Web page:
Do you ever wonder how many vendors at your local farmers market are really local?
Cameron Reed did. So she mapped them for a school project. As she expected, the vast majority — more than 80 percent — did indeed come from within 100 miles, but Reed was surprised to find that a wide mix of products were grown and produced even closer to home — within 50 miles of where she lived.
An updated version of the map Reed made will appear in an upcoming collection called Food: An Atlas, which will chart the world of food in some of its most inspiring and somber dimensions — from food production, distribution, and food security to cuisine. Like many of those behind the atlas, Reed hopes to inspire people to think more closely about the origins of their food.
“It’s a book about the geography of food,” says Darin Jensen, a University of California at Berkeley professor and cartographer who is spearheading the project. Jensen issued a call for maps in June and the submissions began pouring in. Food: An Atlas is crowdsourced from roughly 100 volunteers spread across parts of the globe, including a loose band of what Jensen calls “guerrilla cartographers.” That means they created maps and contributed to the project voluntarily, not because they are under assignment.
You can also call Jensen a guerrilla publisher. He will take a non-traditional approach and self-publish Food: An Atlas, courtesy of a Kickstarter campaign that ends Tuesday. (As of last week, it had already hit its $20,000 goal, as well as additional $1,500 to create a website for the project and release it as an e-book.)
The $20,000 will be used to print the first 1,100 copies. The balance will go to print additional copies and toward sales and distribution, which will begin in early December.
Some maps, such as one of a tomato tour of Europe, raise interesting questions about global trade. Spain, for example, exports some of its best tomatoes out of the country at a premium, according to author Lucia Argüelles of Barcelona, but it also imports tomatoes for consumption from other nations, such as Morocco and France, or from the Netherlands during the winter. These inefficiencies exacerbate environmental problems, such as climate change and air pollution.
Several maps look to the past, such as the one that examines how the vast agricultural landscape of Los Angeles County has largely disappeared over the last 70 years. There is also a series of six maps that depict worldwide agricultural land use every 50 years from 1700. Taken together, the maps show an incredible intensification of agriculture in areas such as North America, Russia, and Europe.
Even with this huge expansion and intensification of agriculture around the world — in many places we’re pretty close to our agricultural limits — there are still several pristine areas that haven’t been used for farming, says cartographer Bill Rankin, referring to undeveloped regions in the Amazon, Congo, and Southeast Asia.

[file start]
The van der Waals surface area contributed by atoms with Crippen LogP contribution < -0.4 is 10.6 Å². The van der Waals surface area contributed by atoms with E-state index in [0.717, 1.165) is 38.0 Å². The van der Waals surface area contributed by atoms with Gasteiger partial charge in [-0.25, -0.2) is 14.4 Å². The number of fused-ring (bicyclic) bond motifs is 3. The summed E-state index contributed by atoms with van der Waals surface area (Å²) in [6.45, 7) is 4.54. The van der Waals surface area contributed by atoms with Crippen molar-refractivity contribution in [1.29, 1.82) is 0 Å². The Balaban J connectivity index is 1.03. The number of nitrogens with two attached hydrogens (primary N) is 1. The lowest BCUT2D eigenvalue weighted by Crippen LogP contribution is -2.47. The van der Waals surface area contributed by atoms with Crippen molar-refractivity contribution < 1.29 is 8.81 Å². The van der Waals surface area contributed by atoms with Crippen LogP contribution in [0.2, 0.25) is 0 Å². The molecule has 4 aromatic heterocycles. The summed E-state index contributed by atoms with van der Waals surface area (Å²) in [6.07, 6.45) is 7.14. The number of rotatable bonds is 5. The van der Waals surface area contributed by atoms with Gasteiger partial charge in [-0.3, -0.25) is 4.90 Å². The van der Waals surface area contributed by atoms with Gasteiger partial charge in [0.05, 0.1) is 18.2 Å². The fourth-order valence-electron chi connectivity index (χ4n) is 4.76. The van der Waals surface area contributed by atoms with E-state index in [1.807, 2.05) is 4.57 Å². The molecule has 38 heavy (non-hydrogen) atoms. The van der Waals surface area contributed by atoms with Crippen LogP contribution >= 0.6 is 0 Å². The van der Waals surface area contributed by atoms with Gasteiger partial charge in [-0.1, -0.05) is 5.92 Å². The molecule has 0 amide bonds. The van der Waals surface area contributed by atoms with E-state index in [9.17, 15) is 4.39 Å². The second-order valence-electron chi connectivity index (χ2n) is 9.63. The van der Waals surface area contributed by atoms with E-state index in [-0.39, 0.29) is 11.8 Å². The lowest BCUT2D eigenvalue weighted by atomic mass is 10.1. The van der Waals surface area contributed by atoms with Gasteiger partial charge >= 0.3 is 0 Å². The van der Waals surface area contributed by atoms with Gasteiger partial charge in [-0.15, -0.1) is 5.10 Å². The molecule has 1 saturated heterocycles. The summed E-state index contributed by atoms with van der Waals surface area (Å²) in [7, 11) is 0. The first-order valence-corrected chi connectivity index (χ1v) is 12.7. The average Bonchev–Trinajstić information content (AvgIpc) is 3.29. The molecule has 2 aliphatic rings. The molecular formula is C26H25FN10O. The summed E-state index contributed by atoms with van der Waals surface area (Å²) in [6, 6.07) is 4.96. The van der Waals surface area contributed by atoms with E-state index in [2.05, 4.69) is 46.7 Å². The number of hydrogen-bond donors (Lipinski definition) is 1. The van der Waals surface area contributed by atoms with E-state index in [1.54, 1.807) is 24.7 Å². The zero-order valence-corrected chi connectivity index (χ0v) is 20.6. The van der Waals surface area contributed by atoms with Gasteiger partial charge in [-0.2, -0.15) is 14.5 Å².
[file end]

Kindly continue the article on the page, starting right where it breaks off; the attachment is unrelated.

“We already know the rainforests are areas of key concern, but I really think the maps underscore the kinds of pressure they’re facing, and the pressures are agricultural,” says Rankin, a professor of science history at Yale.
Other maps in the collection are downright sobering, such as one that outlines the farmers markets in large U.S. metro areas, with an overlay of the number that accept food stamps, which is smaller than what Jensen would like to see.
“There are a lot of farmers markets — the Northeast and West Coast have an abundance — but that food is mostly available to people who can pay cash dollars, and farmers markets aren’t cheap anymore,” Jensen says. “We’re withholding accessibility to fresh, often organic produce, from the people who sometimes need it the most.”
There are also maps for children and a chapter focused on conceptual maps. And some maps are designed to bring out your inner food nerd, particularly in the cuisine section. For example, there is Meatpaper magazine’s map that takes you on a journey of the world’s familiar and exotic national dishes, which include Peking duck in China, poutine in Canada, ceviche in Peru, and the hamburger in the U.S.
Another calls out all the community supported agriculture (CSA) and community supported fishery programs in Massachusetts (i.e. the food delivery programs dedicated to supporting small farms and fishermen).
And who wouldn’t be interested in a map of the U.S. “beer shed,” which plots the dominant regions for growing the ingredients used to make most beers? If you live in Oakland, a map of the taco trucks in that area would probably come in very handy.
Jensen plans to take Kickstarter donors who have given generously to the project on a tour of those same taco trucks with the core team behind Food: An Atlas. Backers may also receive a copy of the book, other dining rewards, he says, and, of course, the chance “to be counted among the guerrillas.”
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